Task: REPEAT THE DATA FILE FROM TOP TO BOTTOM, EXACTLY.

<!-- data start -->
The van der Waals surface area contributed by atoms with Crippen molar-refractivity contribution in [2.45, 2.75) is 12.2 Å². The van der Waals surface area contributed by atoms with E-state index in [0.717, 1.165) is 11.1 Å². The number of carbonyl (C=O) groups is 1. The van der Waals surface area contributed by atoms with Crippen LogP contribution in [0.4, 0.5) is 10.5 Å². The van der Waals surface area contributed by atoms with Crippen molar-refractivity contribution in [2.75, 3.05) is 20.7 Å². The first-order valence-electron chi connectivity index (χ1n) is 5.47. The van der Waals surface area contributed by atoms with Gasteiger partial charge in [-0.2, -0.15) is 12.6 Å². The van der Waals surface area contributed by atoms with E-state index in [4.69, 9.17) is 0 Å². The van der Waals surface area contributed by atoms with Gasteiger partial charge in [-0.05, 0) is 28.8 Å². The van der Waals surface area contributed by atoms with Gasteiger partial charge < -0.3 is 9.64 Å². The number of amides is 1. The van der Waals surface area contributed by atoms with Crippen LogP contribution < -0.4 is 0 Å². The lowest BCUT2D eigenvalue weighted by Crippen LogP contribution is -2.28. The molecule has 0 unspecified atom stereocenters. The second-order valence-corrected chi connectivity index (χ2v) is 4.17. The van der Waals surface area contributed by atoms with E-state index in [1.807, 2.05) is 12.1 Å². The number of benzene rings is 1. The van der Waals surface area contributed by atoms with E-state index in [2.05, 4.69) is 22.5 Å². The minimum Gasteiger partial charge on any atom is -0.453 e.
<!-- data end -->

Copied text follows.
The van der Waals surface area contributed by atoms with Crippen molar-refractivity contribution in [2.45, 2.75) is 12.2 Å². The van der Waals surface area contributed by atoms with E-state index in [0.717, 1.165) is 11.1 Å². The number of carbonyl (C=O) groups is 1. The van der Waals surface area contributed by atoms with Crippen LogP contribution in [0.4, 0.5) is 10.5 Å². The van der Waals surface area contributed by atoms with Crippen molar-refractivity contribution in [2.75, 3.05) is 20.7 Å². The first-order valence-electron chi connectivity index (χ1n) is 5.47. The van der Waals surface area contributed by atoms with Gasteiger partial charge in [-0.2, -0.15) is 12.6 Å². The van der Waals surface area contributed by atoms with E-state index in [4.69, 9.17) is 0 Å². The van der Waals surface area contributed by atoms with Gasteiger partial charge in [-0.05, 0) is 28.8 Å². The van der Waals surface area contributed by atoms with Gasteiger partial charge < -0.3 is 9.64 Å². The number of amides is 1. The van der Waals surface area contributed by atoms with Crippen LogP contribution < -0.4 is 0 Å². The lowest BCUT2D eigenvalue weighted by Crippen LogP contribution is -2.28. The molecule has 0 unspecified atom stereocenters. The second-order valence-corrected chi connectivity index (χ2v) is 4.17. The van der Waals surface area contributed by atoms with E-state index in [1.807, 2.05) is 12.1 Å². The number of benzene rings is 1. The van der Waals surface area contributed by atoms with E-state index in [2.05, 4.69) is 22.5 Å². The minimum Gasteiger partial charge on any atom is -0.453 e.